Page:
Photography Travelogues by Peter Eastway – Karijini National Park 1/3
June 6, 2011 5 Comments
In the coming weeks, landscape photographer Peter Eastway will share his passion and knowledge about photography with the readers of the Image Quality Professor’s blog. Peter will take us with him through his recent photographic experiences in Karijini National Park. He will write about his preparations, what gear he uses and finally how he uses Capture One to get the best out of this photos.
Karijini National Park is one of Australia’s largest national parks, and arguably one of the most spectacular. The park is famous for its sheer gorges, waterfalls, cool swimming holes and amazing photographic opportunities.
Hancock Gorge, Karijini, Western Australia
Some places are simply difficult to get to, but the effort is worth it.
Carved out of the iron-rich stone of the Pilbara region in Western Australia, Hancock Gorge lies hidden in Karijini National Park. Leaving the dry heat of the surrounding desert, the trail to this tapering cascade starts with a steep descent down a rough bush track, followed by a rickety steel ladder. This brings you to the bottom of the gorge and from here it’s a further kilometre of rock-hopping, scrambling and swimming to get into position. The most difficult section is a crab-walk along a 200 metre rock wall, its near vertical sides punctuated by narrow, uneven ledges. It would be quite fun without 20 kilograms of camera gear on your back, a large tripod and just one spare hand.
Shoes are off for the last stretch down the narrow Spiders Trail, the cool water rushing around your feet, your legs pushed out to the sides of the cutting for balance, before opening up into a beautiful swimming pool and the cascade at the far end.
Of course, for many people, getting down into Hancock Gorge is a stroll in the park. If you’re fit and active, it’s not a problem, but you need to be careful. Every year there seem to be a few walkers who are seriously hurt or even killed because they didn’t watch their steps carefully enough.
Each time I visit Hancock’s Gorge, it’s different. The time of day and cloud cover affect the way the light bounces off the gorge’s walls, creating different colours and reflections. And rain followed by flash-floods re-arrange the large rocks and boulders strewn along the gorge’s floor.
However, one thing that remains the same is the sense of tranquillity I have as I set up my camera. There’s no need to rush as the light won’t change too quickly. Tripod legs can be spread across the watercourse and the camera pointed down. Generally speaking, a wide-angle is useful for tight locations like this, but maybe not as wide as you think.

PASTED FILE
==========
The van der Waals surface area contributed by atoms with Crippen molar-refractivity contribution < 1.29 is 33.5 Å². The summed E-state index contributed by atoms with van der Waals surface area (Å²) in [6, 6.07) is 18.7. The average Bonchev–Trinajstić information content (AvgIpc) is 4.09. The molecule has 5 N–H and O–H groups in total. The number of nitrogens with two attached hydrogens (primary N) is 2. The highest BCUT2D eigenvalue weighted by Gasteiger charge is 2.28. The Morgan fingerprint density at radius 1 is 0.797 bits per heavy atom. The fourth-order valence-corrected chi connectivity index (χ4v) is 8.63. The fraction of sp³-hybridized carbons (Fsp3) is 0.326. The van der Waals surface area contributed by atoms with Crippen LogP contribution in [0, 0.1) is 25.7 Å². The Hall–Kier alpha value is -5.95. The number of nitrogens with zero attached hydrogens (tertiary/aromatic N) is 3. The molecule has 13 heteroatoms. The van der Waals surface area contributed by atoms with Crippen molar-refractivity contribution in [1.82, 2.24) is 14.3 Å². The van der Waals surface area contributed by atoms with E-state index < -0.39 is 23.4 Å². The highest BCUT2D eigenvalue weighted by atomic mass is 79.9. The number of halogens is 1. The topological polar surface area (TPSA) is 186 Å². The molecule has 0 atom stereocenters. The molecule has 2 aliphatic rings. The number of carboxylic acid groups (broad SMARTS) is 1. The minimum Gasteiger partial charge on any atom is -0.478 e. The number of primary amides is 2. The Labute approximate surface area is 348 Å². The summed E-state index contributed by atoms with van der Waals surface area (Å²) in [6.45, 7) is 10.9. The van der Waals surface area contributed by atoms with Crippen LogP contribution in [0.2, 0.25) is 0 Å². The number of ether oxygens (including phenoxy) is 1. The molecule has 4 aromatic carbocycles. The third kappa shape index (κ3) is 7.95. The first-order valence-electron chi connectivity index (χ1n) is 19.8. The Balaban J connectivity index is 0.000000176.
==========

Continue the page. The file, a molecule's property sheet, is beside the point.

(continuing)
As you can see by referring to the original image above, I ended up cropping this photo, choosing a square format so I could centre the water cascading over the stone steps. I also tilted the frame so the image looks level. I actually think the camera was perfectly level when I took the frame, but when I cropped the image, it looked too angled, so I used the Rotate Freehand tool to make it look visually correct. This left a sliver of image missing in the bottom right corner, but this would be easily fixed after processing out the raw file using Photoshop’s Content Aware Fill feature.
After cropping, I have used my Quick tab in Capture One Pro 6 to set the exposure, contrast and colour saturation accurately for the entire image, except the bright flowing water in the centre. When you’re sitting in this position, you’re keenly aware of the colours in the rock, but they don’t always translate onto the sensor because of the cool, blue skylight illuminating the scene. Capture One Pro 6’s Advanced Colour editor let me select the yellows and blues in the rock and give them a little extra saturation.
I also remember seeing the pools down the bottom of the gorge as being iridescent green – they certainly are when the sun is striking them directly in the middle of the day, so I decided this needed to be corrected as well. This meant I had two areas in the image – the flowing water and the distant pools – which needed local adjustments. This is where Capture One Pro 6 really shines!
I add a Local Adjustment layer and worked on the flowing water first. When you use the Local Adjustment brush, you can control the area you want to change by adjusting the size of the brush and the edge of the brush (whether it is ‘hard’ or ‘soft’). This means you can be as accurate as you need to be, but I’m a bit lazy and prefer when I can to use larger brushes with a soft edge. This lets me feather the local adjustments into the image, so you can’t easily see where the adjustment begins and ends. I like to think of this as ‘invisible editing’ – you know I’ve done something, but you can’t really tell where!
To control the water which was overexposed, I found that darkening it made the image look a bit muddy, so I also increased the contrast setting. This rescued some of the detail in the rocks below the running water, while maintaining some white highlights and sparkle.
For the distant pools, I added a second Local Adjustment layer and using a small brush with a hard edge (around setting 80), I carefully selected the two small pools. I then used the Advance Colour Editor to change the golden yellow colour to a more ‘accurate’ green.
Hancock Gorge is a place you never tire of and I can still see some angles I have yet to try.
To see more of Peter Eastway’s photography techniques, including his Landscape Photography MasterClass, please visit http://www.betterphotography.com/.